27 S.W. 533 (Mo. 1894), Ryan v. McCully

Citation:27 S.W. 533, 123 Mo. 636
Opinion Judge:Barclay, J.
Party Name:Ryan, Appellant, v. McCully
Attorney:John J. O'Connor for appellant. Pollard & Werner and Wentworth Terry for respondent.
Judge Panel:Barclay, J. Black, C. J., and Brace and Macfarlane, JJ., concur.
Case Date:July 09, 1894
Court:Supreme Court of Missouri
 
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Page 533

27 S.W. 533 (Mo. 1894)

123 Mo. 636

Ryan, Appellant,

v.

McCully

Supreme Court of Missouri, First Division

July 9, 1894

Appeal from St. Louis City Circuit Court. -- Hon. D. D. Fisher, Judge.

Affirmed.

John J. O'Connor for appellant.

(1) The court erred it taking the case from the jury. There was some evidence that Ryan's fall was caused by defendant's negligence, and where there is any evidence, be it ever so slight, in support of a material issue, it is the duty of the jury alone to determine the weight of such evidence. Kelly v. Railroad, 70 Mo. 608; Barry v. Railroad, 98 Mo. 62; Clay v. Railroad, 24 Mo.App. 39. (2) The inference that Ryan was "tilted or thrown off" the beam on which he stood through the sudden dropping of the beam from the derrick, is clearly raised by the testimony of Moore and Van Hook, and this negligent act (the sudden dropping), as well as its result on Ryan, like any ultimate fact in issue, may be established as well by reasonable inferences from other facts as by more direct proof. Blanton v. Dold, 109 Mo. 75; Barnowski v. Halson, 89 Mich. 523; Rice v. McFarland, 41 Mo.App. 498; Rine v. Railroad, 100 Mo. 228. (3) And even though the direct statement of the witness Rick, that Ryan stepped off, may seem stronger than the inference raising from the testimony of Moore and Van Hook, yet, if the circumstances were more favorable to the theory that Ryan was "tilted off or thrown off," the jury might disbelieve Rick, or the jury might disregard his testimony because of his relation to defendant. Steamboat v. Matthews, 28 Mo. 248; Gregory v. Chambers, 78 Mo. 299. (4) Although the employment was dangerous, Ryan was not bound to accept dangers not incident to his work but occasioned by defendant's negligent dropping off the beam from the derrick. Thorpe v. Railroad, 89 Mo. 662, and cases cited; Huhn v. Railroad, 92 Mo. 440; Brown v. Railroad, 99 Mo. 310.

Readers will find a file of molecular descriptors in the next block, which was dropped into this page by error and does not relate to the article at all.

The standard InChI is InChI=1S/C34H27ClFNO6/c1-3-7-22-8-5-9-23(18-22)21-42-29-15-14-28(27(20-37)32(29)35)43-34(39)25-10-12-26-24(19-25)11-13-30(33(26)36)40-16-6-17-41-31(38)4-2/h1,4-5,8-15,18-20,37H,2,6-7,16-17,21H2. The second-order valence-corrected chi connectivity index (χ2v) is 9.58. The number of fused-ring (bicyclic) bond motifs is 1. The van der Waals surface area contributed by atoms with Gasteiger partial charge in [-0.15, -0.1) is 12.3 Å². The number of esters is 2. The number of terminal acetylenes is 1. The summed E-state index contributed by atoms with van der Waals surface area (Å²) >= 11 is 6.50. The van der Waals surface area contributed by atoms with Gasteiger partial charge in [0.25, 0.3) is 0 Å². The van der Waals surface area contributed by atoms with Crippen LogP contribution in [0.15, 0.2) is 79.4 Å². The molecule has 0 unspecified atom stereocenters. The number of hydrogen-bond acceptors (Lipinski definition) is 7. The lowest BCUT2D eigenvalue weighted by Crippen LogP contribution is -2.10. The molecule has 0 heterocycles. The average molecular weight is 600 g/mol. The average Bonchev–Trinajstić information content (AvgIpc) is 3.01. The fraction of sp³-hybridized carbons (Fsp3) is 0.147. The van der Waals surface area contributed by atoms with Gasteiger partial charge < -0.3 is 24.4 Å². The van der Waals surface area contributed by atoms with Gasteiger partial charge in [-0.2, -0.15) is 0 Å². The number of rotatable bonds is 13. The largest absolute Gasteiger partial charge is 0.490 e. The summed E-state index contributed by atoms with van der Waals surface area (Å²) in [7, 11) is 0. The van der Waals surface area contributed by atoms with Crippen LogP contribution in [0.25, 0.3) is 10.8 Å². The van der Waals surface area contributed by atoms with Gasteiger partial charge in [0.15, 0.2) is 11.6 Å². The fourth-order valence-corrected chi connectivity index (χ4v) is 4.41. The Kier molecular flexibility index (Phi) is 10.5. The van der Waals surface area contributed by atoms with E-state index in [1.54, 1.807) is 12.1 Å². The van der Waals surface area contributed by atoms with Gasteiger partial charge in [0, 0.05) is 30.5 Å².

Pollard & Werner and Wentworth Terry for respondent.

(1) There are no errors assigned. (2) If the whole evidence taken together is such that, if it had been submitted and the jury had found a verdict for plaintiff, it would have been the duty of the trial court to order a new trial, this court will not reverse for a refusal so to submit. Landis v. Hamilton, 77 Mo. 555; Powell v. Railroad, 76 Mo. 80; Jackson v. Hardin, 83 Mo. 175. The rule is well settled in this state that a mere scintilla of evidence will not answer as a basis on which to rest a verdict. O'Hare v. Railroad, 95 Mo. 662. (3) A party introducing a witness represents him to the court as worthy of credit, and stands as his indorser, and can not discredit him, though he may contradict him by showing, by other witnesses, that a fact testified to by him is different from that testified to by such witness. 1 Greenleaf on Ev. [14 Ed. 1883], sec. 442, p. 538; 1 Wharton on Ev. [3 Ed. 1888], sec. 549; 2 Best on Ev. [1 Am. Ed. 1876], sec. 645, p. 1080; Bensberg v. Harris, 46 Mo.App. 404.

Barclay, J. Black, C. J., and Brace and Macfarlane, JJ., concur.

OPINION

Page 534

[123 Mo. 638] Barclay, J.

This is an action for statutory damages ($ 5,000) for the death of Thomas Ryan.

[123 Mo. 639] Plaintiff is his widow. She charges defendant with causing her husband's death by negligence.

Defendant's answer makes a countercharge of contributory negligence on the part of Mr. Ryan; but admits the fact of his death and that he was in the employ of defendant.

The allegations in the petition which indicate the ground of plaintiff's claim are as follows:

"Plaintiff states that on the tenth day of December, 1891, her said husband was employed by defendant to assist in erecting the scaffolding for an iron bridge which said defendant was building across the railroad tracks on Twenty-first street in this city; that in the course of his employment he was required to stand upon a wooden beam, which was only twelve inches square and eighteen feet long; said beam rested on two long beams, one under each end, and was suspended twenty feet from the ground; there was no railing, ladder, guard or any other support along said beam to protect her husband from falling while...

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